shutterstock_64108045__1379174260_142.196.156.251If you have a child with early verbal skills you may be a little disturbed by a new study that links these skills with an increased propensity to drink in adolescence. Or you may just realize that however dangerous and illegal it is – drinking is a rite of passage for most kids that all parents eventually have to deal with.

It’s really not that shocking, actually. When I first read this I thought it made sense. I mean, if your child has early verbal skills he is inclined to talk more. Children who talk more are inclined to be more social. Children who are more social are inclined to grow up with more friends. By the time you get to high school more friends means party time, right?

Researchers looked at data collected from twins in Finland when they were children, teens and young adults. The data collected included information from parents about the twins’ ages when they started speaking words, learning to read and using expressive language skills in school. The twins provided information on drinking, intoxication and alcohol-related problems when they were teens and young adults.

“Specifically, we found that better childhood verbal development — as indicated by an earlier age of speaking words, learning to read earlier or having better expressive language skills in school age — was often predictive of a higher likelihood of engaging in more frequent drinking and intoxicating across adolescence.”

The twins were more likely to have friends who drank in adolescence if they were more verbally advanced at a younger age. More verbally advanced kids are also more likely to have the trait for “sensation seeking.”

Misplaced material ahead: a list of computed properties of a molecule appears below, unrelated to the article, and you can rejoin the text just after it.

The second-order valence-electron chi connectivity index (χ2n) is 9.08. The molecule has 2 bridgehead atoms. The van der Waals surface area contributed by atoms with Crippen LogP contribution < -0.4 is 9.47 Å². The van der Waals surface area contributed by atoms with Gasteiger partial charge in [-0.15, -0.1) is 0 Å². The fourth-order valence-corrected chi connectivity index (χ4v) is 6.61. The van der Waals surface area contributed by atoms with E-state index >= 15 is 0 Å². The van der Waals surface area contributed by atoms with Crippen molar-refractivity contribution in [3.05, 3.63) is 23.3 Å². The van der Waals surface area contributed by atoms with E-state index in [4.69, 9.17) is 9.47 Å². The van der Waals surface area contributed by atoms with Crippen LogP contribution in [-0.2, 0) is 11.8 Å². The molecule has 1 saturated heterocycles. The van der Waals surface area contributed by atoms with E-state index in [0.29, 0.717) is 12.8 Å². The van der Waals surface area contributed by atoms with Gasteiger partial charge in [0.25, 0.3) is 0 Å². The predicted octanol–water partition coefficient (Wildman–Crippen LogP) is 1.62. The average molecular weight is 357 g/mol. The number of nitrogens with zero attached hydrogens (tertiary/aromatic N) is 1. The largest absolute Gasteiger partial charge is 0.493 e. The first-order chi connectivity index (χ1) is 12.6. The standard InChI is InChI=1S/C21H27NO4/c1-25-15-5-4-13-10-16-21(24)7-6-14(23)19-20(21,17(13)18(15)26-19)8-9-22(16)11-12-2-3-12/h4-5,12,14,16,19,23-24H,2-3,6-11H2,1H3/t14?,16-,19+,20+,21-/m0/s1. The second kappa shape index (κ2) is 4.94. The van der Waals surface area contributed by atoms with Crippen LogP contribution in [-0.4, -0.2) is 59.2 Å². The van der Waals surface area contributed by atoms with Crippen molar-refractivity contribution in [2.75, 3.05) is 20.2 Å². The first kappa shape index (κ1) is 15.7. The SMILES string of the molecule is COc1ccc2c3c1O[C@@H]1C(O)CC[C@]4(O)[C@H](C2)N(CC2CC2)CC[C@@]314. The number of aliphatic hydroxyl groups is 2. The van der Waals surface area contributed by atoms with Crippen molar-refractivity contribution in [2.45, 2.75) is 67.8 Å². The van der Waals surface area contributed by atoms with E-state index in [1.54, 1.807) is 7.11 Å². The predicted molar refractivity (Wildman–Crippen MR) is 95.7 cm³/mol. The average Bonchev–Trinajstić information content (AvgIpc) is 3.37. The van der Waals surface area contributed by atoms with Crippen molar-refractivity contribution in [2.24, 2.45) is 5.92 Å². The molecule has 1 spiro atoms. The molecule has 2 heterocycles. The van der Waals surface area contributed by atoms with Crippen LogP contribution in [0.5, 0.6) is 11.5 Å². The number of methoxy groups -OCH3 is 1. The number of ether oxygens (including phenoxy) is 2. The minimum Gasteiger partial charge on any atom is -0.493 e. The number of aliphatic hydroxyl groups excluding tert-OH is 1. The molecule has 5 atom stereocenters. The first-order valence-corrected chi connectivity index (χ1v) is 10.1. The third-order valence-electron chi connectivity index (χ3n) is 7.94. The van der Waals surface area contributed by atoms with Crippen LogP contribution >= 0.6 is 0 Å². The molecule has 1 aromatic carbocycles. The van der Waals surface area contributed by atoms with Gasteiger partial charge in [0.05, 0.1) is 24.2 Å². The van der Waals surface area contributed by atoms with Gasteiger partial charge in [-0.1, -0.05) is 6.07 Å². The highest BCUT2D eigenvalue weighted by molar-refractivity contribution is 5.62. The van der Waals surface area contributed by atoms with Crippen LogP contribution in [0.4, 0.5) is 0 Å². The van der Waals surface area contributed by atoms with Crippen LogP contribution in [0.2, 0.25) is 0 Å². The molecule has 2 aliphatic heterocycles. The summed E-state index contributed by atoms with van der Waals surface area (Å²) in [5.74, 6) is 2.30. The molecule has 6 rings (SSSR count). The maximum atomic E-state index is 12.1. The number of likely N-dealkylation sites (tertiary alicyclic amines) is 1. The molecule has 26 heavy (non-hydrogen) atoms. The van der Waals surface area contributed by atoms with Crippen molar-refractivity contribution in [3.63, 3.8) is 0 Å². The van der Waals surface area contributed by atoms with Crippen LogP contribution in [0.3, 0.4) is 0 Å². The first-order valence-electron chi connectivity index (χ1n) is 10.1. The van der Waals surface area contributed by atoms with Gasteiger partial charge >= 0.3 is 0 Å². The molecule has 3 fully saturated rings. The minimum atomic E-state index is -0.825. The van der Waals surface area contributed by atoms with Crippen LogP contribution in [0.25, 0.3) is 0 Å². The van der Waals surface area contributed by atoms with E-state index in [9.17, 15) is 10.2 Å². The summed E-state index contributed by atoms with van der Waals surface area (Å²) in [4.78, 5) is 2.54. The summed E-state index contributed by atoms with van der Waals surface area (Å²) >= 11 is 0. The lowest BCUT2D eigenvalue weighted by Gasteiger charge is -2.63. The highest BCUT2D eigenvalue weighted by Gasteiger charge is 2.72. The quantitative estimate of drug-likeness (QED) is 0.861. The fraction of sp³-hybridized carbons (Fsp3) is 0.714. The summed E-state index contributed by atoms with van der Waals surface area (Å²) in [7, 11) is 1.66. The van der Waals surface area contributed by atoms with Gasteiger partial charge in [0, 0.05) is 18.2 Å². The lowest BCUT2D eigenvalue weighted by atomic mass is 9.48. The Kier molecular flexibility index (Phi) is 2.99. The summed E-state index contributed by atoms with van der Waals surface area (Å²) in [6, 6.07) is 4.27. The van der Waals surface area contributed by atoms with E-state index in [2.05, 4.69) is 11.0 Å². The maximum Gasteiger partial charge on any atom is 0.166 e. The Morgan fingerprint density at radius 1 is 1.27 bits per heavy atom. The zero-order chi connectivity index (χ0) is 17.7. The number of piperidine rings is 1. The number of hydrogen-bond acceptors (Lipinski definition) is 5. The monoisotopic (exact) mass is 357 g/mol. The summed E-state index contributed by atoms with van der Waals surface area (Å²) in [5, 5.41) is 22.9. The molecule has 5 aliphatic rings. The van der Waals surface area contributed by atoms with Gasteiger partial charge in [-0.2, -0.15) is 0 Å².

I personally think that experimenting with alcohol is just a rite of passage for all teenagers, whether they have strong verbal skills or not – so I wouldn’t worry too much about a study like this. I think parenting comes into play here, big-time. Let your kids know the dangers of alcohol – don’t pretend like experimenting with alcohol is something your kids would “never do.”

One of the study’s authors, Antti Latvala, a post-doctoral researcher at the University of Helsinki also points out that the study isn’t indicating alcohol abuse in highly verbal children:

Although teens with good language may experiment with drinking earlier than their peers, better verbal and intellectual abilities also have been found to be protective against developing severe problems with alcohol and other substances in adulthood, he said.

(photo: Poznyakov/ Shutterstock)